Remember that hashtag? It trended for twelve hours one day last December, blanketing Twitter and Facebook. It was a flash mob phenomenon, with the emphasis on mob. It made a previously unknown woman a pariah, and it cost her a job.
I think about recycling that hashtag every time social media turns against some poor slob who says something regrettable, but then I realize few would get the joke.
The target of yesterday’s twelve-hour burn-the-witch frenzy was a USAF staff sergeant who posed for an in-your-face photo with a POW/MIA sign. People reacted as if she’d pissed on the American flag. Taken a dump on a basket of puppies. Drop-kicked a baby. The photo spread like wildfire on Twitter. The sergeant was identified and named. By this morning the USAF was talking about taking “appropriate action” against her.
One member of last night’s Twitter mob said this: “Airman disrespects POW/MIA emblem by sticking tongue in mouth of POW/MIA emblem in photo.”
I couldn’t resist jumping in with this: “We worship posters now?”
To me, the POW/MIA flag poster is just that, a poster. I worked for several Vietnam War POWs when I was in the Air Force, and they were all good men. I have nothing but respect for those men, and indeed for any American troops held captive by enemy forces. But the POW/MIA flag poster has become identified with the Chuck Norris/Ted Nugent branch of right-wing politics, and I’m not going to endorse warmongering by worshipping one of their symbols. Disliking a poster that has been co-opted by a certain brand of conservative politics does not mean I’m not a patriotic American.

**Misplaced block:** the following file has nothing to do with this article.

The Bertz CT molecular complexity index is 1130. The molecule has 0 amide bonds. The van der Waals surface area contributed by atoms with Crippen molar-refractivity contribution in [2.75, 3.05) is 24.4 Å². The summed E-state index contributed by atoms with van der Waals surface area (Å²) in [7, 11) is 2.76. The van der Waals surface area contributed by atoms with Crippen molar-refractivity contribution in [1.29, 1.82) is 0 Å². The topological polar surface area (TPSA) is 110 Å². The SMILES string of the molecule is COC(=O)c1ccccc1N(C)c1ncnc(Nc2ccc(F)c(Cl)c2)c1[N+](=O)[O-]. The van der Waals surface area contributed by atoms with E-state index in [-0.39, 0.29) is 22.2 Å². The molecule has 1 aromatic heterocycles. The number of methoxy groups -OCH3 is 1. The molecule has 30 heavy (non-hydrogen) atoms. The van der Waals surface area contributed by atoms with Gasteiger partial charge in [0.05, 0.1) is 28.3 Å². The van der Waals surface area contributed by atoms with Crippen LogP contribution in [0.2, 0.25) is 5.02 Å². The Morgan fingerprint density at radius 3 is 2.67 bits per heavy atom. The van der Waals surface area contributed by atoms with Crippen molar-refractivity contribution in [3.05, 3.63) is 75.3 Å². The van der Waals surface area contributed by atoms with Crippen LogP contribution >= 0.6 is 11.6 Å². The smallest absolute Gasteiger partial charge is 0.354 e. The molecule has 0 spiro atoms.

I think the woman who lost her job after the #HasJustineLandedYet witch hunt was guilty of nothing more than making a bad joke, her punishment grossly out of proportion to her offense. I think the sergeant who French-kissed the POW/MIA poster was joking too. I hope all she gets is a slap on the wrist; I’m pretty damn sure she’ll never do anything like that again.
People have always gone in for public shaming, but social media makes it happen a lot quicker. Crack wise at breakfast, and by lunch you’re in the town square, squirming in the stocks.
A certain amount of self-censorship can be a good thing. We all have unworthy thoughts from time to time, but most of us have learned to keep them to ourselves. Not so much because we’re afraid of what people might think of us, but because we’re polite. If there’s no need to hurt feelings or open old wounds, why do it?
But if social media becomes a venue for public shaming and witch hunts, we’re going to button up for bad reasons. Because we don’t want to be pilloried. Because we don’t want to lose our jobs. Because we don’t want to see our names dragged through the mud. Because none of us want to be the next Woody Allen.
© 2014, Paul Woodford. All rights reserved.